Autopsy Manual: Pancreas


Gross Findings

            Abnormalities of shape occur with poly/asplenia (heterotaxy) syndrome and with trisomy 13. An unusual anomaly, also associated with trisomy 13, is fusion of the spleen to the pancreas. (Fig 1)

Fig 1: This image shows the fusion of the tail of the pancreas and the spleen from a 14 week gestation infant with preterm labor and no other anomalies discovered at the autopsy. (4x, H&E)

Histologic sampling

            If the pancreas in small, the whole organ can be submitted or if larger, cross sections of the tail, mid-portion, and head may be submitted.

Microscopic Findings


            Cysts, dilated and plugged ducts:

            The exocrine pancreas may demonstrate malformations of the duct system such as in  Ivemark syndrome of renal-hepatic-pancreatic dysplasia, Meckel Gruber syndrome, and various osteochondrodysplasias[1-3].  (Fig 2, 3) Cystic fibrosis can cause meconium ileus in utero, and may show ductal plugging in the pancreas[4]. In neonates with prolonged cachexia, often seen before total parental nutrition became available, the pancreatic ductules would be dilated with sparse secretion in the lumen.

Fig 2: This pancreas from an infant with Ivemark renal-hepatic-pancreatic dysplasia demonstrates proliferation of ductules (10x, H&E)
Fig 3: This pancreas is from an infant with a short rib polydactyly syndrome who died at 2 days of life. There are proliferating and dilated, cystic ducts. (10x, H&E)
Fig 4: The ductules are dilated in this pancreas from a neonate who died with an aortic thrombus obstructing the superior mesenteric artery. This lesion is associated with neonatal cachexia. (H&E)


            Megakaryocytosis in trisomy 21, are associated with a similar infiltration of the liver[5, 6]. Activation  of digestive enzymes and pancreatitis is rare but has been reported with congenital midgut volvulus[7].  The pancreas is often involved in more systemic processes such as increased erythropoiesis or accumulation of iron in cases of liver damage or other cause of decreased transferrin.


   Islet Hypertrophy, hyperplasia


            The most frequent association of islet hyperplasia and cell hypertrophy is with hyperglycemia from maternal glucose intolerance[8]. The Pedersen hypothesis states that the increased transfer of maternal substrate (glucose and amino acids) to the fetus increases fetal insulin production and results in the phenotype of the infant of a diabetic mother (IDM). The hyperplasia of pancreatic islets is a reflection of increased insulin production. The IDM phenotype includes increased fat deposition, particularly notable for fat cheeks, and cardiomegaly.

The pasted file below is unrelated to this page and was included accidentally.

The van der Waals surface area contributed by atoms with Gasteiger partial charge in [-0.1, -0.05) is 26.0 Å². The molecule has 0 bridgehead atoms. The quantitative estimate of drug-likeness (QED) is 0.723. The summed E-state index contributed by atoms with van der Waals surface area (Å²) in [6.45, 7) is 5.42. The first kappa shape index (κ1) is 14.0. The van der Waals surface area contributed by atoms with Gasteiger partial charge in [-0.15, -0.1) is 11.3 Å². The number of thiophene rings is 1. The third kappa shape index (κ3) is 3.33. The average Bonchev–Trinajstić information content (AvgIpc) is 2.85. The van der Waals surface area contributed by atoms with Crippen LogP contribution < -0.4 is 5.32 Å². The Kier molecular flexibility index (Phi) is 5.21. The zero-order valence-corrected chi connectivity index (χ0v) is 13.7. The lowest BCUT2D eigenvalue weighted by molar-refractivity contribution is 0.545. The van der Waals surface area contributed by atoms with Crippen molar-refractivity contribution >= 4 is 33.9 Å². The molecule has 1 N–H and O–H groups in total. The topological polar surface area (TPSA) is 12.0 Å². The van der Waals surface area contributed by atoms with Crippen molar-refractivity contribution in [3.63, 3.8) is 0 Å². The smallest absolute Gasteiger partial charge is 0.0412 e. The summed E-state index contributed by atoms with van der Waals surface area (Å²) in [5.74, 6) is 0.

In infants of diabetic mothers, the pancreas typically demonstrates large (greater than 250 µ), plentiful islets (>7% of the pancreatic area) (Fig 5).

Fig 5: This pancreas is from an infant of a diabetic mother who had perinatally lethal caudal and cardiac anomalies. There was a marked increase in the size and quantity of islets (arrows). There is cytomegaly within the islets. (40x, H&E

However, islet cell type and distribution in the pancreas is not homogenous throughout the organ and also changes with gestation. An increase in islet area may be difficult to determine without quantitative technique and comparison with matched controls for gestation and location within the pancreas. Beta cells that secrete insulin and amylin, normally make up greater than a majority of cells in an islet. Therefore, the percentage of beta cells in an islet is seldom helpful determining an overall hyperplasia of insulin secreting cells. A more reliable feature to identify evidence of increased islet response is cell hypertrophy. These hypertrophic cells are polyploid with clearly enlarged nuclei compared to surrounding cells (Fig 6).

Fig 6: This pancreas is for an infant of a diabetic mother who died from shoulder dystocia. The pancreatic islets demonstrate typical cell hypertrophy. (40+x, H&E)
Fig 6a: This pancreas is from a hydropic infant whose mother was not diabetic. The arrows point to numerous hypertrophic islet cells with enlarged nuclei. (80x, H&E)

The cytomegalic cells can be identified even with marked autolysis of the pancreas (fig 7).

Fig 7: This pancreas is from a 36 week gestation infant of a diabetic mother who had 48-96 hours of postmortem intrauterine retention. There is marked loss of nuclear staining from autolysis but in islets cytomegalic cells can still be identified (arrow) (40x, H&E)

The hypothesis is that both hyperplasia and polyploid cell hypertrophy are adaptations to increase insulin secretion. An anti-insulin immuno-stain can confirm the identity of cytomegalic cells as insulin staining and help to visually demonstrate the size and extent of islets in general. 

            Van Assche has asserted that islet hypertrophy does not occur without intact hypothalamic pituitary axis[9]. This relationship does seem violated with holo-anencephaly showing the features of an infant of diabetic mother (Fig 8,9).